FRAN AND HERNANDO MARROQUIN; OWNERS AND OPERATORS OF SIX MCDONALD'S : VITALS.
FRAN and Hernando Marroquin came from different backgrounds. He is the son of migrant farm workers who picked fruit during school vacations; she is the daughter of a college athletic director, the third generation in her family to go to college.
They share a belief in the importance of education, which they credit for their success.
As owners of six McDonald's restaurants in the Antelope Valley, the Palmdale couple are spending their money and time promoting education and encouraging kids to go to college.
``I really believe that this state offers an opportunity to all of us to achieve goals through education,'' said Hernando, who holds a bachelor's degree in economics from UCLA and a master's in business administration from California State University, Los Angeles. ``That's why we push so hard for kids to go to college.''
Since buying their first two Antelope Valley restaurants and moving there in 1990, the Marroquins have developed a reputation for generosity. They help with everything from buying animals at the Antelope Valley Fair to sponsoring major sporting events at Antelope Valley College.
``I think they are wonderful people who have big hearts. They are guided by a spirit of wanting to help and uplift kids,'' said Diana Beard-Williams, director of the Palmdale Education Foundation. ``If you bring a project to them or make a request, and if they can see that it benefits kids, they are all ears.''
The Marroquins began co-sponsoring Antelope Valley College's preseason basketball tournament in the early 1990s. In 1996, they started the Junior Marauder Club, which lets kids get into the college's football and basketball games for free.
In December, the couple co-sponsored and organized the first McDonald's Community College Bowl football game. It raised $15,000 for the Palmdale and Lancaster education foundations, which are fund-raising arms of the school districts. Fran is the president of the Lancaster foundation, and Hernando is active in the Palmdale foundation.
In October, the Marroquins were honored by the Palmdale School District for a $12,000 contribution to the district's planetarium.
In 1998, the Marroquins will focus on doubling the take at the second annual college bowl.
The couple also will work on organizing tours of Antelope Valley College for elementary school students to expose them to a college environment at a young age.
Fran will work with a committee of college administrators that will looks at how to increase enrollment of Latino students in higher education.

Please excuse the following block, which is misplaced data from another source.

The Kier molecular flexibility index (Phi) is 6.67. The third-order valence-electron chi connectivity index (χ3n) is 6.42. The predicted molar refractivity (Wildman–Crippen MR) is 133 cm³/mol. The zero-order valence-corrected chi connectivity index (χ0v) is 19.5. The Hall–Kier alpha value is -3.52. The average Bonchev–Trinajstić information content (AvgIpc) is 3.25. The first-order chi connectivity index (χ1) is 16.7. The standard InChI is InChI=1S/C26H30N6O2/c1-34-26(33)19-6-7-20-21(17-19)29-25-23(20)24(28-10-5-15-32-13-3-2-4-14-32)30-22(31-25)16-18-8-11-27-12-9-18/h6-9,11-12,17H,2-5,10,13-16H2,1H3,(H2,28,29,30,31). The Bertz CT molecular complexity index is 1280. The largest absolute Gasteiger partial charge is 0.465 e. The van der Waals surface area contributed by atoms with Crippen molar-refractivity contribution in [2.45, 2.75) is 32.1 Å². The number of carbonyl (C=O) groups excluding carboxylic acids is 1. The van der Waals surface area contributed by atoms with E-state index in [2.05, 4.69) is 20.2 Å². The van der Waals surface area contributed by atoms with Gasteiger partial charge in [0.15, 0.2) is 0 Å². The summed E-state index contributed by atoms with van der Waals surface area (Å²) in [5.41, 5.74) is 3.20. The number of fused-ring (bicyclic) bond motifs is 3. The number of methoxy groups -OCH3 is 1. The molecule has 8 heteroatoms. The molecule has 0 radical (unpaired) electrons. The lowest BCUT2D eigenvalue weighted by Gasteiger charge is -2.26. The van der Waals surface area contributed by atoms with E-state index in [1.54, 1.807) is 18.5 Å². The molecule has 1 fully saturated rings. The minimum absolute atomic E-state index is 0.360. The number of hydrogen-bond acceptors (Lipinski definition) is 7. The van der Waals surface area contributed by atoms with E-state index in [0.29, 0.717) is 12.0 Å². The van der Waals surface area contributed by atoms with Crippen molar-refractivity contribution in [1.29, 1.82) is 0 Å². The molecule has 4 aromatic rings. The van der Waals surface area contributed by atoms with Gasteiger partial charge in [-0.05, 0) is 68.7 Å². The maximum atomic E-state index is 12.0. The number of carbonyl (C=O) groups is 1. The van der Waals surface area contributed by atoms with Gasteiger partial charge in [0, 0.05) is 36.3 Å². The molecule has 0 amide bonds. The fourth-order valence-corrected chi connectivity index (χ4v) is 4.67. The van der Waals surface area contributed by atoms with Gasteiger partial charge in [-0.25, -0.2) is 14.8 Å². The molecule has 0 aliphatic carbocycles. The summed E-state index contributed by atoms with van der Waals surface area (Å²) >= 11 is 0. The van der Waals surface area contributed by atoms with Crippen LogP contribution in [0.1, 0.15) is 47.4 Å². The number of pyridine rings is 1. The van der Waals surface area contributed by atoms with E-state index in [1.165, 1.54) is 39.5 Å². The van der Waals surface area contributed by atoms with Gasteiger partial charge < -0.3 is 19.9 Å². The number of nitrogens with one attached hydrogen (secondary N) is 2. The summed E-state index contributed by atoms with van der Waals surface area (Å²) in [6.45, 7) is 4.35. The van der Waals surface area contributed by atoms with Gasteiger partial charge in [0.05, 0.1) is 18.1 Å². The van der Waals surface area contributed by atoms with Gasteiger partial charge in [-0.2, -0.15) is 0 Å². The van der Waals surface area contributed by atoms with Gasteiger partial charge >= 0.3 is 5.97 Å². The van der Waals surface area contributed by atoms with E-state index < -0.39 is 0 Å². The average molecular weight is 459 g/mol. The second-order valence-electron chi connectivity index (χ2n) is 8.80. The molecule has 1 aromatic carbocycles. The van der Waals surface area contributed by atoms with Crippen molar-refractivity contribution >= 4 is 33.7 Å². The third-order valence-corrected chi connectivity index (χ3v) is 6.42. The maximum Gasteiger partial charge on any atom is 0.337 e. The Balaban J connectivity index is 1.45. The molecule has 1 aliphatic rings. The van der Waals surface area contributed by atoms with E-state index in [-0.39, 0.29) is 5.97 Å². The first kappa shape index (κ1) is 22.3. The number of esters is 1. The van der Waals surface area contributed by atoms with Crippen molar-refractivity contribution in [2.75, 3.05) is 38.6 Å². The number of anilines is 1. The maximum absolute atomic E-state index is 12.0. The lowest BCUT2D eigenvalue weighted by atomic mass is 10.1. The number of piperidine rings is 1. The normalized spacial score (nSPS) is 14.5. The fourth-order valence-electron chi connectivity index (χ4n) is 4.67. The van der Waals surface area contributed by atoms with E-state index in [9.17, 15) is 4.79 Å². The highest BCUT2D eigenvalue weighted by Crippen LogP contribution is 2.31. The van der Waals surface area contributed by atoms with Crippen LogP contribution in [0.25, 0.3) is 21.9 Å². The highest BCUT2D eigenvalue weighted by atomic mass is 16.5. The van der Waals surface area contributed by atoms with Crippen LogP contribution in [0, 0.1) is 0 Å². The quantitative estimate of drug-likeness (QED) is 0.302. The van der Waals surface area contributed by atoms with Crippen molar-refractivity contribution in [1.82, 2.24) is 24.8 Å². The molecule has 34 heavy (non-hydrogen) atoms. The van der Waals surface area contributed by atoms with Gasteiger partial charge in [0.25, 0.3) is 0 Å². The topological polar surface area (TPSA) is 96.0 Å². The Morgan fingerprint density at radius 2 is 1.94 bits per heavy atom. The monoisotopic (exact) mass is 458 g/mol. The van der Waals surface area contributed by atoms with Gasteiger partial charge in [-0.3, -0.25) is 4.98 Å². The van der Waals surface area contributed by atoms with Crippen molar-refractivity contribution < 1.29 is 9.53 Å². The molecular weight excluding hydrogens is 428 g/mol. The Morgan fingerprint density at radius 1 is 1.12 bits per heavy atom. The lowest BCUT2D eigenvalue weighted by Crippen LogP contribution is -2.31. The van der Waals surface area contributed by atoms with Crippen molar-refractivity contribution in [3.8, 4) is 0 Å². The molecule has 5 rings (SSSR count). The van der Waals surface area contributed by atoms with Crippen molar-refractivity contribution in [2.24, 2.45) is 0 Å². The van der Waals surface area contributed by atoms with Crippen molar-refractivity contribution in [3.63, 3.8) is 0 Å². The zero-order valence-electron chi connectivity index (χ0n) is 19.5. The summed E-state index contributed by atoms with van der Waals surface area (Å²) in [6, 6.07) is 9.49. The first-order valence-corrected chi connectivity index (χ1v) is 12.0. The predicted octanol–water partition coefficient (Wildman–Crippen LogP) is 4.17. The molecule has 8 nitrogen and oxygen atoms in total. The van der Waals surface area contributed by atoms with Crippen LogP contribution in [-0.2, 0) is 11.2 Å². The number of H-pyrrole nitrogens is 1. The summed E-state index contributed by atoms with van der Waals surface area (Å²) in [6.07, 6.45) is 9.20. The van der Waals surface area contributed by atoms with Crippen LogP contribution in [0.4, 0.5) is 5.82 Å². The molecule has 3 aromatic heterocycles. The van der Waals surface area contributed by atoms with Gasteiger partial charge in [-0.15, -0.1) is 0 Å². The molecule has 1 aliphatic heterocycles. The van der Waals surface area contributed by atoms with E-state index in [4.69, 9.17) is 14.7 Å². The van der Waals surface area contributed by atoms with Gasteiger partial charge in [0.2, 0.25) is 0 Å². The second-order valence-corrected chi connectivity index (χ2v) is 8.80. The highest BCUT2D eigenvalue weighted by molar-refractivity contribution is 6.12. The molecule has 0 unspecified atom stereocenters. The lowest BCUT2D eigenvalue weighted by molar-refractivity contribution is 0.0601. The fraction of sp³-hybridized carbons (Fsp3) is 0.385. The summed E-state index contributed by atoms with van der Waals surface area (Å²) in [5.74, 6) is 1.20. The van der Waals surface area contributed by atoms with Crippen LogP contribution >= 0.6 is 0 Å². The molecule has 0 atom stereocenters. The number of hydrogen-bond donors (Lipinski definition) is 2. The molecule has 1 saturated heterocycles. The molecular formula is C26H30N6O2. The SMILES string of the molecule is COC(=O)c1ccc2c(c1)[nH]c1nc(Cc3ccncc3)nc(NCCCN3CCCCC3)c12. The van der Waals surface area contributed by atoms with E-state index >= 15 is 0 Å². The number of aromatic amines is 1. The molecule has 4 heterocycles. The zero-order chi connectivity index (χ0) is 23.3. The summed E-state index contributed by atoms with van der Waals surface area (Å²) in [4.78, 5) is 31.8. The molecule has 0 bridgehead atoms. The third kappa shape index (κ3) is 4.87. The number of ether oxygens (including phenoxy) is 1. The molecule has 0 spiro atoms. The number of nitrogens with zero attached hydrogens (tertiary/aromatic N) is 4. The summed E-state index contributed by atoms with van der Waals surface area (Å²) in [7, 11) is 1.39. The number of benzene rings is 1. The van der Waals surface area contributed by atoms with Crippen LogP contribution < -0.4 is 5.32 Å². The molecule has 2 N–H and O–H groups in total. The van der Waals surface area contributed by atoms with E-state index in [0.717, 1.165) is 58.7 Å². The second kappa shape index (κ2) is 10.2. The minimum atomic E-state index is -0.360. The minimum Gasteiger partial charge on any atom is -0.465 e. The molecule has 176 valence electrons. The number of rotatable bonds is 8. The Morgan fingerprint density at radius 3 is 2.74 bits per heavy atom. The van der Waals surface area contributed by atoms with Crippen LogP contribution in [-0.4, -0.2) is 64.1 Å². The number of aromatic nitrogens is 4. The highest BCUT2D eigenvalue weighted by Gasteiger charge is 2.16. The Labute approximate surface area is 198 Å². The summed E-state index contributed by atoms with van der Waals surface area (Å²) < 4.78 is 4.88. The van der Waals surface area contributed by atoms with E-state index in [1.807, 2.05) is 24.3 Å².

``We've seen the value of education ourselves. We've seen so many people who have so much potential that never realized their potential because there wasn't someone along the way that gave them a push,'' Fran said. ``It's a good feeling to be in a position to help others. The payback comes in the gratification of knowing that you helped somebody. We feel very grateful for the success that we've had and it feels good to share that.''
Fran's father was a coach and athletic director at a Catholic college in Albuquerque, N.M., where she grew up, then became director of bilingual education at the U.S. Department of Education in Washington, D.C.
Hernando was the son of farm workers and didn't enroll in school until age 7 because his family was following the crops. He was the first in his family to go to college.
His second-grade teacher told his parents he possessed college potential, and that they should make sure to do everything to encourage him.
Hernando attended UCLA on a scholarship, picking fruit during the summer and setting up tutorial programs at junior and senior high schools as part of a work-study program.
Hernando spent 10 years with PacBell, rising to an executive rank in the marketing department. Fran worked 15 years as a counselor and administrator at East Los Angeles College in Monterey Park.
They bought their first McDonald's in Torrance in 1988, then in 1990 had an opportunity to buy two franchises, in Lancaster and Mojave. Now they have four fast-food eateries in Lancaster, one in Mojave and one in Rosamond.
The couple said they want all children to consider college as a viable option.
``We want to get kids to become aware of getting a college education at a young age, to reach kids at the elementary school level to start thinking of college so that by the time they get to high school, it's not whether they are going to college, but which college they are going to,'' Hernando said.
AGE: 46 and 47
FAMILY: Married with two children, a 17-year-old son and a 14-year-old daughter
GOAL for 1998: To raise $30,000 at the second annual McDonald's Community College Bowl at Antelope Valley College and donate proceeds to the education foundations of the Lancaster and Palmdale school districts
PHOTO (color) Fran and Hernando Marroquin
John Lazar/Special to the Daily News
Box: Vitals (see text)